During the same year, alternative media outlet Northern Dispatch editor-in-chief Kimberlie Quitasol and reporter Khim Russel Abalos were charged of cyber libel. The accuser was Police Regional Officer Cordillera Director Brigadier General, R’Win Pagkalinawan who claimed that the reporters “spliced” his statements. Fortunately, Judge Ivan Kim Morales of the Baguio City Regional Trial Court Branch 59 dismissed the case for lack of jurisdiction. 

On the other hand, last August 2022, ex-vice presidential candidate Walden Bello was arrested due to a cyber libel case filed by Jefry Tupas, an aide of Vice President Sara Duterte and former Davao City Information Officer. The suit arose from a press conference where Bello accused Tupas of being involved with drugs during a beach party that was raided by authorities in 2021. 

Just recently on December 13, Baguio Chronicle editor and Rappler correspondent Frank Cimatu was convicted over cyber libel charges. Judge Evangeline Cabochan-Santos of the Quezon City Regional Trial Court (RTC) Branch 93 stated that Cimatu is “guilty beyond reasonable doubt” in line with the charges filed by former Agriculture Secretary Emmanuel Piñol.

Duterte’s administration yielded at least 37 libel cases against journalists according to the National Union of Journalists of the Philippines (NUJP). Meanwhile, under the current Marcos Jr. administration, NUJP has already reported 8 cyber libel cases against journalists. Marcos’ reign hasn’t even lasted a year just yet, but at this rate, even more journalists would be sued for libel by the time his term ends, when compared to Duterte.

These cases may be independent of each other, but they all share the same formula. The accusers are those in high positions, and their targets are the vigilant and critical eyes that expose their violations. Time and again, it proves that libel law in the Philippines is a perfect excuse to weaponize their lie as truth in order to harass and muzzle the media. 

Decriminalizing libel

Under the presence of the cyber libel law, 3,809 cases have been recorded since 2012 up to November of 2022. Data from the Department of Justice Office of Cybercrime shows that 482 cases stemmed from Southern Tagalog, the third region with the most cases next to Central Visayas which had 483, and NCR that had 703.

Not only is libel law a threat to free speech, it is a violation of Section 4 Article III of the 1987 Constitution which states that “No law shall be passed abridging the freedom of speech, of expression, or of the press.”

And the violations does not even end here.

Libel law also violates the International Covenant on Civil and Political Rights, in which the Philippines is a signatory. Disregarding these misalignments would mean losing the identity of our country, and surrendering our freedom of speech.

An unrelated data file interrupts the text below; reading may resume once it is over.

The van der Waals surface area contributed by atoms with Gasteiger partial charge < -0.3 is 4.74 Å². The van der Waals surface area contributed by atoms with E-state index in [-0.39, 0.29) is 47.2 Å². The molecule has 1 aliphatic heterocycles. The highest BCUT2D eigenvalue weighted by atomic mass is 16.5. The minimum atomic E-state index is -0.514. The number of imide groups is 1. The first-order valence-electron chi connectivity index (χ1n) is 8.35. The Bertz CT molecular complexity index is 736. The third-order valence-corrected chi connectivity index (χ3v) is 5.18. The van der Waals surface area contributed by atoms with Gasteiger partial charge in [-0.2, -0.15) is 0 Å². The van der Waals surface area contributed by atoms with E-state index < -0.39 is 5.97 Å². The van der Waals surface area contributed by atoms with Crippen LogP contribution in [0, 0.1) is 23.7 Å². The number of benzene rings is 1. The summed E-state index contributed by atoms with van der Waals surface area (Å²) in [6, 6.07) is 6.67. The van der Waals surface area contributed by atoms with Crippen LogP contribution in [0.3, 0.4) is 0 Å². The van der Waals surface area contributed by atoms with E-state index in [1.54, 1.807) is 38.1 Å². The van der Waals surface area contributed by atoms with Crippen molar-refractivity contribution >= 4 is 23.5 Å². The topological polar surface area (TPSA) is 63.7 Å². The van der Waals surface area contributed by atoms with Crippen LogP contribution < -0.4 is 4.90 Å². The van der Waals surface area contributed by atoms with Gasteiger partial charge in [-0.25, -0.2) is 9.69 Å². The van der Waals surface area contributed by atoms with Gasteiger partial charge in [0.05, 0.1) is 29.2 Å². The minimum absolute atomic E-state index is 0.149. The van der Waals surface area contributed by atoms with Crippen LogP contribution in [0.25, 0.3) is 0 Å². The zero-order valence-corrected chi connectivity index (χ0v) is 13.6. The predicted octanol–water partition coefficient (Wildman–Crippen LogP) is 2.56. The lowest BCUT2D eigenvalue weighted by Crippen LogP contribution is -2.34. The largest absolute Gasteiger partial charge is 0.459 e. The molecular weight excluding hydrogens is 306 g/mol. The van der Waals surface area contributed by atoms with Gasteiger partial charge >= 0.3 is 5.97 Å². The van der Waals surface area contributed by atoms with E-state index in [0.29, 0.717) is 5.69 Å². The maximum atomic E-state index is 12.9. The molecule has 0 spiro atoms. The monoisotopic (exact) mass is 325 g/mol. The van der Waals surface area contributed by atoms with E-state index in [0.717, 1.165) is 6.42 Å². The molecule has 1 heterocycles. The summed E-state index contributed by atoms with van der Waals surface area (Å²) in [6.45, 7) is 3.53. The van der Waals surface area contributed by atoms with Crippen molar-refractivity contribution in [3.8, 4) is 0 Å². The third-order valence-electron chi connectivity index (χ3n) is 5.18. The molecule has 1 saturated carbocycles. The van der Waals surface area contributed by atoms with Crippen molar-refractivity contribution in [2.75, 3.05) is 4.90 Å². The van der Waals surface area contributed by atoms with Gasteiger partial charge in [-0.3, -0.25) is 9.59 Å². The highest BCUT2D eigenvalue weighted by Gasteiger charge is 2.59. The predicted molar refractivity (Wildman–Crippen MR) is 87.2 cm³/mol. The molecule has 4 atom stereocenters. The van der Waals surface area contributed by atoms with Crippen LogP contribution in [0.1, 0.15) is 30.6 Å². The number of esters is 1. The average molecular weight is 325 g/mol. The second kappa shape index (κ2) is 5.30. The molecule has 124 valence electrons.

These problems have been addressed on repeat by various groups and individuals. Progressive media outlet, Altermidya stated that weaponization of libel “promotes impunity and censorship, breeding a scenario where people expressing opinions are adjudged criminal.”

NUJP even called for the help of UN Special Rapporteur on Free Expression, Irene Khan to look into the use of libel and cyber libel in repressing the media.

And in light of these events, a hopeful happenstance occurred.

“Our libel laws have been weaponized to stifle very basic fundamental rights. These laws have been used to constantly attack many of our freedoms, but particularly the freedom of the press. We need to decriminalize libel if we are to truly defend press freedom,” words uttered from  Opposition Senator Risa Hontiveros as she filed a bill to decriminalize libel last December 13, 2022.

Senate Bill 1593 of the 19th Congress, known as Decriminalization of Libel Act repeals multiple articles from RPC and a section in Cybercrime Prevention Act, all of which are concerned with libel. Filed hours after Cimatu’s conviction, Hontiveros’ bill served as a protest against the decision of the court and all those in positions that abuse their power.

Libel is a paradox that only serves its creators. To report freely is a right, not a privilege. Even more concerning, is that everyone is entitled to the truth, not censored news that caters to fascists. Now that the Philippines is under the administration of a Marcos-Duterte tandem, the paradoxical nature of libel should be erased before it develops into a fully-realized weapon against freedom of speech. [P]

layout by Christian Lobrico